General, HP, Keeping families healthy, Protecting vulnerable children, Surrey County Council, Young people

New campaign aims to tackle child abuse

A3_campaign poster_Master_AW1A new campaign aims to highlight the role everyone in the community can play in protecting children from abuse and neglect.

Surrey County Council is supporting the national Together We Can Tackle Child Abuse campaign which urges members of the public to report any concerns so that support can be given to all children and families who need it.

More than 400,000 children across England were supported in 2014/15 because someone noticed they needed help but research suggests that a third of people who suspect child abuse, don’t act on their concerns.

Linda Kemeny, Surrey County Council’s Cabinet Member for Schools, Skills and Educational Achievement, said: ‘All children have a right to be safe and we all have a role to play in protecting children and young people from abuse and neglect.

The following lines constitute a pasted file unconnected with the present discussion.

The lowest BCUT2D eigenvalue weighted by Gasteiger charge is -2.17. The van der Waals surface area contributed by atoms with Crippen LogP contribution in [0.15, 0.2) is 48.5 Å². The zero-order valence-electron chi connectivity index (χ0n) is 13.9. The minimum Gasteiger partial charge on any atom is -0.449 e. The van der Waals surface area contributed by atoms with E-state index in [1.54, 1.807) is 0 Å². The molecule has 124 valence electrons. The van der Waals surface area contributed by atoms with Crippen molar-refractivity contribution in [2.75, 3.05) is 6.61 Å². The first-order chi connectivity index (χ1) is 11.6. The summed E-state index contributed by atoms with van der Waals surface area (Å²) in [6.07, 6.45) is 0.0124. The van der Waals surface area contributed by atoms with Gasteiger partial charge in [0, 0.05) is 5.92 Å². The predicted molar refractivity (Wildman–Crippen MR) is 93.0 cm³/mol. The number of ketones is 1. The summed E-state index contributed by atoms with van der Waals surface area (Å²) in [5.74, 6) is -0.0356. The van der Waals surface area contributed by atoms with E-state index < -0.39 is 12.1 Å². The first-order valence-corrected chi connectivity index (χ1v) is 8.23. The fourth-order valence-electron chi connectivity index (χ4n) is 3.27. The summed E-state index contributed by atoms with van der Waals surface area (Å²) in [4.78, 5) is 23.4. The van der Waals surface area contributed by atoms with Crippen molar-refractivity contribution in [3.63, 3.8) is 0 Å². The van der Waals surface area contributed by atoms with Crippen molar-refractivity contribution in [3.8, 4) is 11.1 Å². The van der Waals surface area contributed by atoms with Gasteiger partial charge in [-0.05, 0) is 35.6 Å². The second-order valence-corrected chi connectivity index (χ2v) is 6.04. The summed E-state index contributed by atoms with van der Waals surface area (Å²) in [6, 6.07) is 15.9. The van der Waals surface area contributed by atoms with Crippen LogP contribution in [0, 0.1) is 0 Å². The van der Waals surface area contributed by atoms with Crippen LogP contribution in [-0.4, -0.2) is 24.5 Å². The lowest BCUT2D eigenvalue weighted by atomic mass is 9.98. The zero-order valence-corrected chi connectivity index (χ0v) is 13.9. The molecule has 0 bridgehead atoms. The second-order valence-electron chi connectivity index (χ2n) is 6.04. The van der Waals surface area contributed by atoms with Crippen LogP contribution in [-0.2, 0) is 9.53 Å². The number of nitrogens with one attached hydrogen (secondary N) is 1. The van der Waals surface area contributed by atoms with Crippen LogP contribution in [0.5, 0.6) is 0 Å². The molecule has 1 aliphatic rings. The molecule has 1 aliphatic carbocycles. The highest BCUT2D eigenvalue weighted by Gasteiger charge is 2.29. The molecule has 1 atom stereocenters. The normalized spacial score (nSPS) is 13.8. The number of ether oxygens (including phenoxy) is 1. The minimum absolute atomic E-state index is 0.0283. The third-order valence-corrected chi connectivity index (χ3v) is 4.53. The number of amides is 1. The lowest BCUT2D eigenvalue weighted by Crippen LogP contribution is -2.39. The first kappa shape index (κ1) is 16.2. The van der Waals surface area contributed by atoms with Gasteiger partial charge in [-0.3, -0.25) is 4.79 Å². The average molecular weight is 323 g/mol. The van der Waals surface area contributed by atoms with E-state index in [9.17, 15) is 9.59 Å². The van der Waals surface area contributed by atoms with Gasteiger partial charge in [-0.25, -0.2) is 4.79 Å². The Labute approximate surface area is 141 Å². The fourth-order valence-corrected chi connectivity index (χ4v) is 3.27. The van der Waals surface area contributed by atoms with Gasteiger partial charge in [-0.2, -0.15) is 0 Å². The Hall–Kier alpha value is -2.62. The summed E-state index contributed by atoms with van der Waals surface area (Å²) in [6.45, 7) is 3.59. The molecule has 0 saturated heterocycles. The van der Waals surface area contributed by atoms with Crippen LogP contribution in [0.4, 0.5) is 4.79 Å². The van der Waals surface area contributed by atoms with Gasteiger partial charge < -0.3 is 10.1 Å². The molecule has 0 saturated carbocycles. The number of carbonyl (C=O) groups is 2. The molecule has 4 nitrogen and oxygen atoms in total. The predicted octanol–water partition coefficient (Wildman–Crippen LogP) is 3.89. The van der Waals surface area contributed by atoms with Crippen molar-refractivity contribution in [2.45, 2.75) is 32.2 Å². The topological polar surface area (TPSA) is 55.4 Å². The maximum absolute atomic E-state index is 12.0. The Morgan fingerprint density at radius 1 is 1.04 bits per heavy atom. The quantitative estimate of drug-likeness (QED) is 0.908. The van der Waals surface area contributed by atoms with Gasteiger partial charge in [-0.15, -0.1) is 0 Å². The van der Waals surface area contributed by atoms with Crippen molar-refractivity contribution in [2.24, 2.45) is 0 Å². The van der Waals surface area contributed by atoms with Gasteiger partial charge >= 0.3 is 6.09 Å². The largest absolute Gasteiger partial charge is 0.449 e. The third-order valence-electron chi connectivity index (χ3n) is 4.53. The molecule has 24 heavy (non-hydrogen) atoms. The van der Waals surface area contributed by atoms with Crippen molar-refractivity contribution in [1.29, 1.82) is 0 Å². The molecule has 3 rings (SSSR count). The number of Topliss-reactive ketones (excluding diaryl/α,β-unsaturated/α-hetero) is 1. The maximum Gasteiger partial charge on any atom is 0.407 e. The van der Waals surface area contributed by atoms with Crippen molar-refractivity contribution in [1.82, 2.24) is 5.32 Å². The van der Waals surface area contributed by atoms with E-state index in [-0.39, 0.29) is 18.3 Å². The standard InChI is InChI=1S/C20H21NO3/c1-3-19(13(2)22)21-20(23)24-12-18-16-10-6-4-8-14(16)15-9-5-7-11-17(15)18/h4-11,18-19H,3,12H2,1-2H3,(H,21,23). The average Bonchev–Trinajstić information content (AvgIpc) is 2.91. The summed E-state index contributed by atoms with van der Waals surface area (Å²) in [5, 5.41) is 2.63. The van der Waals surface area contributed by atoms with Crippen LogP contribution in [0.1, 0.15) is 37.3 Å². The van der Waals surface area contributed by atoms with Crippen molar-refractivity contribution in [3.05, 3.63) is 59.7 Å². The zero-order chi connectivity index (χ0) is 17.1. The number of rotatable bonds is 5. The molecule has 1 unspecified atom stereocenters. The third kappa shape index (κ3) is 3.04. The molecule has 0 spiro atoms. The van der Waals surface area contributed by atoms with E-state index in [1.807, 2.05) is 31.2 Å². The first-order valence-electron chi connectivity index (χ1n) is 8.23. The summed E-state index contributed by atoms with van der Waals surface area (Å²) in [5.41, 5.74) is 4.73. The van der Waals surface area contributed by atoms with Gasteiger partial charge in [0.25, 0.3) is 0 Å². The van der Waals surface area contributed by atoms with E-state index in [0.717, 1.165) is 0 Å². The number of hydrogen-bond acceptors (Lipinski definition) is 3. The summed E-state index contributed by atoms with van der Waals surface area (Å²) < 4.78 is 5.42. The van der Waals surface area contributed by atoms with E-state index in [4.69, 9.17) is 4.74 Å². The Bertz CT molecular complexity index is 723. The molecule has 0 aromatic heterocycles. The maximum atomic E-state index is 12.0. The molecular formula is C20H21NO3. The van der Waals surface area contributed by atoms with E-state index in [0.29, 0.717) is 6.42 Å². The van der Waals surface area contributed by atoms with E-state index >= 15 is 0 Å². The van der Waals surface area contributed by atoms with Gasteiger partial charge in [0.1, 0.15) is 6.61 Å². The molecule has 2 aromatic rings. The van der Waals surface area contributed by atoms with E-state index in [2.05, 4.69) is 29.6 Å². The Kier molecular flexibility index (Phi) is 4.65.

‘A number of people do not act on their suspicions because they’re worried about being wrong. You don’t have to be absolutely certain about your suspicions; if you have a feeling something’s not right, talk to our children’s social care team who can look into it. Information is usually gathered from many sources, and your report would form one part of a bigger picture.

‘Children and families can be helped at an earlier stage with preventative support if more members of the public share their concerns. It is not just up to social services, doctors and the police to spot the signs of abuse and neglect – members of the public are in a unique position to spot concerns among children with whom they come into contact, concerns which may not be apparent to professionals.’

The campaign, led by the Department for Education, also aims to raise awareness of potential signs of child abuse and neglect including:

*Appearance – such as frequent unexplained injuries, consistently poor hygiene, matted hair, unexplained gifts, or a parent regularly collecting children from school when drunk.
*Behaviour – such as demanding or aggressive behaviour, frequent lateness or absence from school, avoiding their own family, misusing drugs or alcohol, or being constantly tired.
*Communication – such as sexual or aggressive language, self-harming, becoming secretive and reluctant to share information or being overly obedient.

If you’re worried about a child, visit gov.uk/reportchildabuse or call 01483 518505 or 01483 517898 out of hours.

 

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